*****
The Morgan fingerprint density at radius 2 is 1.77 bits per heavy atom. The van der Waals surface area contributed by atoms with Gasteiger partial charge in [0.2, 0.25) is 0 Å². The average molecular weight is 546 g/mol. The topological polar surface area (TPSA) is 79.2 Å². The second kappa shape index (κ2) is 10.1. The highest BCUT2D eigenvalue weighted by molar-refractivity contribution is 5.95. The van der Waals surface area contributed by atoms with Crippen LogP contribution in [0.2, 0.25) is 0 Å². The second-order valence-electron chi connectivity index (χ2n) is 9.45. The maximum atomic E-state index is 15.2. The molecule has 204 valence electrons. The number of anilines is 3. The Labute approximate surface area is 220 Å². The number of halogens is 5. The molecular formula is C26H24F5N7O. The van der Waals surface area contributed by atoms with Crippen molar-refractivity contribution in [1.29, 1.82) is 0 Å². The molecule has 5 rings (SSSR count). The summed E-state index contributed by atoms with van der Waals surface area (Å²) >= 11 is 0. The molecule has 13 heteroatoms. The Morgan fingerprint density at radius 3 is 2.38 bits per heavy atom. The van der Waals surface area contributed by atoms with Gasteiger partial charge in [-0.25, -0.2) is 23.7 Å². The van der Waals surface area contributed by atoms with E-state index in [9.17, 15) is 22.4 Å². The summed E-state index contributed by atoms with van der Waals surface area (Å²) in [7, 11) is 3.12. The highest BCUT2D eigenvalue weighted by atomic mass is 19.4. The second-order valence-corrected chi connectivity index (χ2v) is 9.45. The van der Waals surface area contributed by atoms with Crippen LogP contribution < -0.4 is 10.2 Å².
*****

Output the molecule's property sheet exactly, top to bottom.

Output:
The Morgan fingerprint density at radius 2 is 1.77 bits per heavy atom. The van der Waals surface area contributed by atoms with Gasteiger partial charge in [0.2, 0.25) is 0 Å². The average molecular weight is 546 g/mol. The topological polar surface area (TPSA) is 79.2 Å². The second kappa shape index (κ2) is 10.1. The highest BCUT2D eigenvalue weighted by molar-refractivity contribution is 5.95. The van der Waals surface area contributed by atoms with Crippen LogP contribution in [0.2, 0.25) is 0 Å². The second-order valence-electron chi connectivity index (χ2n) is 9.45. The maximum atomic E-state index is 15.2. The molecule has 204 valence electrons. The number of anilines is 3. The Labute approximate surface area is 220 Å². The number of halogens is 5. The molecular formula is C26H24F5N7O. The van der Waals surface area contributed by atoms with Crippen molar-refractivity contribution in [1.29, 1.82) is 0 Å². The molecule has 5 rings (SSSR count). The summed E-state index contributed by atoms with van der Waals surface area (Å²) >= 11 is 0. The molecule has 13 heteroatoms. The Morgan fingerprint density at radius 3 is 2.38 bits per heavy atom. The van der Waals surface area contributed by atoms with Gasteiger partial charge in [-0.25, -0.2) is 23.7 Å². The van der Waals surface area contributed by atoms with E-state index in [9.17, 15) is 22.4 Å². The summed E-state index contributed by atoms with van der Waals surface area (Å²) in [7, 11) is 3.12. The highest BCUT2D eigenvalue weighted by atomic mass is 19.4. The second-order valence-corrected chi connectivity index (χ2v) is 9.45. The van der Waals surface area contributed by atoms with Crippen LogP contribution < -0.4 is 10.2 Å².